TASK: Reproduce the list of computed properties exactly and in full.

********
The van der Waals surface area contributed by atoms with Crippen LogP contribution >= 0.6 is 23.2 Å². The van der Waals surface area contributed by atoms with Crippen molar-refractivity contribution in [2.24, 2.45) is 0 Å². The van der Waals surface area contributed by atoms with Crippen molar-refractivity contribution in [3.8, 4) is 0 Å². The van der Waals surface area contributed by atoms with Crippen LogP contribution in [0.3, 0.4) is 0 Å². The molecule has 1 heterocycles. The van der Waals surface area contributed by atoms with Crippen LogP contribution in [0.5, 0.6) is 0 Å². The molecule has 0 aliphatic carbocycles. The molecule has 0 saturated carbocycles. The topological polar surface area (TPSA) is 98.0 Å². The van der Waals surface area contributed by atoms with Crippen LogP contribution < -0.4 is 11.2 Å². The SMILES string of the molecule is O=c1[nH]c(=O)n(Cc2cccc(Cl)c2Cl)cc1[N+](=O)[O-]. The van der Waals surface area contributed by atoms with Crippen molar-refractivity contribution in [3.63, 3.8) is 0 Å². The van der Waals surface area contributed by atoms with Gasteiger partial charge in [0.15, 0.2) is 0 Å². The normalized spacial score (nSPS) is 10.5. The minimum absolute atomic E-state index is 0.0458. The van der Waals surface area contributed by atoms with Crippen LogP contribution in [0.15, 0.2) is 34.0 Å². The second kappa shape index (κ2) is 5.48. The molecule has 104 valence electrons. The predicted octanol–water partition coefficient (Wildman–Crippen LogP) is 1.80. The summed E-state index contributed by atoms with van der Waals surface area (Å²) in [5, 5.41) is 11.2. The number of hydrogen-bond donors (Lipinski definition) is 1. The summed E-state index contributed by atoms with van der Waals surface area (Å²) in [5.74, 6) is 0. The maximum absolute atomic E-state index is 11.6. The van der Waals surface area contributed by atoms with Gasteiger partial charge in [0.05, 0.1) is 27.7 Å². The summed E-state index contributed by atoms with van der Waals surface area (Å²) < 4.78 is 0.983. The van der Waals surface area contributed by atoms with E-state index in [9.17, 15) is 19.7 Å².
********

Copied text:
The van der Waals surface area contributed by atoms with Crippen LogP contribution >= 0.6 is 23.2 Å². The van der Waals surface area contributed by atoms with Crippen molar-refractivity contribution in [2.24, 2.45) is 0 Å². The van der Waals surface area contributed by atoms with Crippen molar-refractivity contribution in [3.8, 4) is 0 Å². The van der Waals surface area contributed by atoms with Crippen LogP contribution in [0.3, 0.4) is 0 Å². The molecule has 1 heterocycles. The van der Waals surface area contributed by atoms with Crippen LogP contribution in [0.5, 0.6) is 0 Å². The molecule has 0 aliphatic carbocycles. The molecule has 0 saturated carbocycles. The topological polar surface area (TPSA) is 98.0 Å². The van der Waals surface area contributed by atoms with Crippen LogP contribution < -0.4 is 11.2 Å². The SMILES string of the molecule is O=c1[nH]c(=O)n(Cc2cccc(Cl)c2Cl)cc1[N+](=O)[O-]. The van der Waals surface area contributed by atoms with Crippen molar-refractivity contribution in [3.63, 3.8) is 0 Å². The van der Waals surface area contributed by atoms with Gasteiger partial charge in [0.15, 0.2) is 0 Å². The normalized spacial score (nSPS) is 10.5. The minimum absolute atomic E-state index is 0.0458. The van der Waals surface area contributed by atoms with Crippen LogP contribution in [0.15, 0.2) is 34.0 Å². The second kappa shape index (κ2) is 5.48. The molecule has 104 valence electrons. The predicted octanol–water partition coefficient (Wildman–Crippen LogP) is 1.80. The summed E-state index contributed by atoms with van der Waals surface area (Å²) in [5, 5.41) is 11.2. The number of hydrogen-bond donors (Lipinski definition) is 1. The summed E-state index contributed by atoms with van der Waals surface area (Å²) in [5.74, 6) is 0. The maximum absolute atomic E-state index is 11.6. The van der Waals surface area contributed by atoms with Gasteiger partial charge in [0.05, 0.1) is 27.7 Å². The summed E-state index contributed by atoms with van der Waals surface area (Å²) < 4.78 is 0.983. The van der Waals surface area contributed by atoms with E-state index in [9.17, 15) is 19.7 Å².